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Hellriegel v. Tholl
Supreme Court of Washington
417 P.2d 362 (1966)
Dicka Hellriegel was playing with several of his friends near Lake Washington. After the topic of conversation shifted to throwing people in the lake, Dicka said that he couldn’t be thrown into the lake even if his friends tried. In response, three of Dicka’s male friends (Boys) (defendants) attempted to throw Dicka into the lake. Dicka resisted and was participating in the ensuing horseplay when one of the Boys slipped and fell on the back of Dicka’s head. Dicka heard two cracks and yelled that he had been paralyzed. Dieter Hellriegel (plaintiff), Dicka’s father, brought suit against the Boys to recover for Dicka’s injuries. At trial, Hellriegel claimed that Dicka was eligible to recover under a theory of battery, or offensive and unconsented touching. The trial court dismissed Hellriegel’s claims, finding that Dicka had consented to the horseplay that led to his injury and, as a result, had failed to establish a prima facie case to support the claims. Hellriegel appealed the decision.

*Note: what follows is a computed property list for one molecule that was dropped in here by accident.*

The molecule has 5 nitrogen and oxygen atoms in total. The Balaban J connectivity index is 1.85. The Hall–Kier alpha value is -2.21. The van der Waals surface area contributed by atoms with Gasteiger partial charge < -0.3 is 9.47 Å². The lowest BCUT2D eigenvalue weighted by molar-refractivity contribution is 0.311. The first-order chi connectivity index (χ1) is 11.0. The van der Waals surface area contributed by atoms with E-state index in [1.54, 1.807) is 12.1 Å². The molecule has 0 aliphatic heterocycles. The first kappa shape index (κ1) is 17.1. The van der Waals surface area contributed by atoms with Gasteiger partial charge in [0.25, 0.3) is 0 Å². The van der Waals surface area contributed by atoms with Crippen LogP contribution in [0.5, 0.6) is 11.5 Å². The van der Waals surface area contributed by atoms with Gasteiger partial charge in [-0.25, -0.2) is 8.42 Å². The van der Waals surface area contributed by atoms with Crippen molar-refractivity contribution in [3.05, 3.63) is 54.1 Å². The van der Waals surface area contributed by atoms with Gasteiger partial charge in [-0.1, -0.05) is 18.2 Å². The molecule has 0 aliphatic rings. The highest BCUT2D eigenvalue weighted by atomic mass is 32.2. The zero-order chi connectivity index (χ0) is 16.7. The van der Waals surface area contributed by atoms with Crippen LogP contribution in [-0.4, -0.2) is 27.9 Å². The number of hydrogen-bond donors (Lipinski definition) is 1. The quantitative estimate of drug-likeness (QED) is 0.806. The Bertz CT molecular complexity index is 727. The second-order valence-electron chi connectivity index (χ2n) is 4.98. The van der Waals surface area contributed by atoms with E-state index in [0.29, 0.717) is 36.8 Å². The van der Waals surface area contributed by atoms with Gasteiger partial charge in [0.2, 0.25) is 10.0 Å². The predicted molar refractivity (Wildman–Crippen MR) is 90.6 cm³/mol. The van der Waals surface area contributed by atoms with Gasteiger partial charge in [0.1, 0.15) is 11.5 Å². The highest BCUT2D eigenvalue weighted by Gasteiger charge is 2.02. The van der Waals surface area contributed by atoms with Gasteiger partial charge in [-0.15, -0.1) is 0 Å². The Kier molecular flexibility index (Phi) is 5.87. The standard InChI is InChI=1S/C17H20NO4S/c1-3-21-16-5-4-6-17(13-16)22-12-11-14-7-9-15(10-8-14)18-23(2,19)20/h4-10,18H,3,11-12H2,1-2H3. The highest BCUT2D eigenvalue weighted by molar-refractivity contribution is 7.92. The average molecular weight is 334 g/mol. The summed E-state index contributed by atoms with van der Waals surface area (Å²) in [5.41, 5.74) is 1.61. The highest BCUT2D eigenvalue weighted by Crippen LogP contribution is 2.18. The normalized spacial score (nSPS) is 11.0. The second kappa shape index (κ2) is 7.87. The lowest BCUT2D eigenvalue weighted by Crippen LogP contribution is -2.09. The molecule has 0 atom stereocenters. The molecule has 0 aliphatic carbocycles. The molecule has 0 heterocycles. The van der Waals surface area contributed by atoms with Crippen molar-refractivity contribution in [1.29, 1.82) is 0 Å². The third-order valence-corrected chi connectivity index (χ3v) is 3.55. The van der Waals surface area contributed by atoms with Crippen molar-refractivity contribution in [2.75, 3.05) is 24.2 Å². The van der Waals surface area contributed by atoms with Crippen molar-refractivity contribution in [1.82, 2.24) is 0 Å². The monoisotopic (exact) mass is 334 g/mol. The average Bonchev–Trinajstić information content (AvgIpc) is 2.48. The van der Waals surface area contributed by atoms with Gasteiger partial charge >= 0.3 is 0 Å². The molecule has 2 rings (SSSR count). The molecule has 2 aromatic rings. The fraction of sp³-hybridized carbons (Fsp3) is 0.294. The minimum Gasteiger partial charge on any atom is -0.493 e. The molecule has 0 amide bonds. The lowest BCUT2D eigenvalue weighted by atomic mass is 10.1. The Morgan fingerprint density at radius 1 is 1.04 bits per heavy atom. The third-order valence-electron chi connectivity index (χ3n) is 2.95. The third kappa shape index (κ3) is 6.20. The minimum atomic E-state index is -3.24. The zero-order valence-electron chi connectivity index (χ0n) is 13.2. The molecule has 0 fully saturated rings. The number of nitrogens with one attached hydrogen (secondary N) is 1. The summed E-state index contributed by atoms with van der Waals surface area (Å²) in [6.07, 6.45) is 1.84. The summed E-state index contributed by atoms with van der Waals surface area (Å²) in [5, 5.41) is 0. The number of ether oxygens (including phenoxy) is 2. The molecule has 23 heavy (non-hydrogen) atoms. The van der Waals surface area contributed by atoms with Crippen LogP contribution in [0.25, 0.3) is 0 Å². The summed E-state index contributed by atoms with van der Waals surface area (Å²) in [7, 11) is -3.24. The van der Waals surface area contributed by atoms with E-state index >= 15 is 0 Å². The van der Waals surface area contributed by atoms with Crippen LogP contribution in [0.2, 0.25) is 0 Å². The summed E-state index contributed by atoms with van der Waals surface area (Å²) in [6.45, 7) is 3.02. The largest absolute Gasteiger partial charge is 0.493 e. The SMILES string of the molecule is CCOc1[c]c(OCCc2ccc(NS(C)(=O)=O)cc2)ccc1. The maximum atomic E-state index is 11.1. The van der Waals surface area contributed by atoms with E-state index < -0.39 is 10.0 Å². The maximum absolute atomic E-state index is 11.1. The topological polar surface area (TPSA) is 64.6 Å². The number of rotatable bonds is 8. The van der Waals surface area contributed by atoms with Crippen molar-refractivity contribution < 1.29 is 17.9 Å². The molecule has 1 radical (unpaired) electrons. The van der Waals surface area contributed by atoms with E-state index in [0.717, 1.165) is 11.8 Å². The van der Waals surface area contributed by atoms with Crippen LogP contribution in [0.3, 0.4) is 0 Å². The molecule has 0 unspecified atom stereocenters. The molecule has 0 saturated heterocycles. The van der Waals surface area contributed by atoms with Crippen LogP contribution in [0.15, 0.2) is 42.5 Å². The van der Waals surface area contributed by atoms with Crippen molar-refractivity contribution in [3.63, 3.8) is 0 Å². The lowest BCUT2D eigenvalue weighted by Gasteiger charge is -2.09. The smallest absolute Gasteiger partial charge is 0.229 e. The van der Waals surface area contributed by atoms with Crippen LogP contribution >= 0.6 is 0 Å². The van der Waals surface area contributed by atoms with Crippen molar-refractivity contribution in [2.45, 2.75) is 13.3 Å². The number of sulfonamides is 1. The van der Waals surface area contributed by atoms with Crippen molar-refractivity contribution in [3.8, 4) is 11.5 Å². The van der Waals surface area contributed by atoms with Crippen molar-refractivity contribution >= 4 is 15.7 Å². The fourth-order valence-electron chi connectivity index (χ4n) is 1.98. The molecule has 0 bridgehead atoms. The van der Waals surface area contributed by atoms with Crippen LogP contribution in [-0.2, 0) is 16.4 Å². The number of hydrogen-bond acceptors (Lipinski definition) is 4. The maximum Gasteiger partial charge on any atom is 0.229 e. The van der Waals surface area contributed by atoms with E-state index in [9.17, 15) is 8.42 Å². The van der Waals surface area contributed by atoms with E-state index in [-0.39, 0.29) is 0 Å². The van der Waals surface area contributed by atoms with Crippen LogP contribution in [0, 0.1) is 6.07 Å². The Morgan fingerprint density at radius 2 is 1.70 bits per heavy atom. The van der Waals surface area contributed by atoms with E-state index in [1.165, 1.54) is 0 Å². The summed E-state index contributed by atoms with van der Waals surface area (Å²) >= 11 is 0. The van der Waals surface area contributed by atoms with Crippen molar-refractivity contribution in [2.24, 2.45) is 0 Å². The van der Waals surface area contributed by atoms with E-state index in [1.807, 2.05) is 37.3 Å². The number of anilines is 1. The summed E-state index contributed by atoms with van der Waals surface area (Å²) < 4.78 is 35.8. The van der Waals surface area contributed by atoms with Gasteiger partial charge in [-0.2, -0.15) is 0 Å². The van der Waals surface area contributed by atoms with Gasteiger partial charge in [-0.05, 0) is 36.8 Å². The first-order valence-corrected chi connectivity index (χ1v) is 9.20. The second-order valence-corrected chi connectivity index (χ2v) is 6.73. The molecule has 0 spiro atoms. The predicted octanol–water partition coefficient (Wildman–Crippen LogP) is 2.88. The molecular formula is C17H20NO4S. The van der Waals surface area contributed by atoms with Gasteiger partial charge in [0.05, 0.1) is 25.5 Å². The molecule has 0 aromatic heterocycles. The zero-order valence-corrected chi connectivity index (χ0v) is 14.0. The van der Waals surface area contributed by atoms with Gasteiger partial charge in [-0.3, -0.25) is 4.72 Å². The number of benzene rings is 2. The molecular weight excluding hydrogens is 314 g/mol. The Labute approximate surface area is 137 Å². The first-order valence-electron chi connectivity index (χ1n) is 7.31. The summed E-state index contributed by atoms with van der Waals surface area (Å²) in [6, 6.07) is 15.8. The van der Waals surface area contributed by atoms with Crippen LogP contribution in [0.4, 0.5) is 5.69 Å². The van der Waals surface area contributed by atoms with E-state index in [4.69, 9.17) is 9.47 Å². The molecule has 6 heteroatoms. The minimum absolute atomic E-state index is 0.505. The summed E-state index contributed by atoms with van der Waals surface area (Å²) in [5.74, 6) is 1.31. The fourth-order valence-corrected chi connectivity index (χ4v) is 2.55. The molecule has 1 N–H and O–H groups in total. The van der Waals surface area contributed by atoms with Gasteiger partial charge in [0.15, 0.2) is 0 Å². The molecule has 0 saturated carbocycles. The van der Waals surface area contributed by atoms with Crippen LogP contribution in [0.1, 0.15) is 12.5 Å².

Rule of Law
Holding and Reasoning (Donworth, J.)
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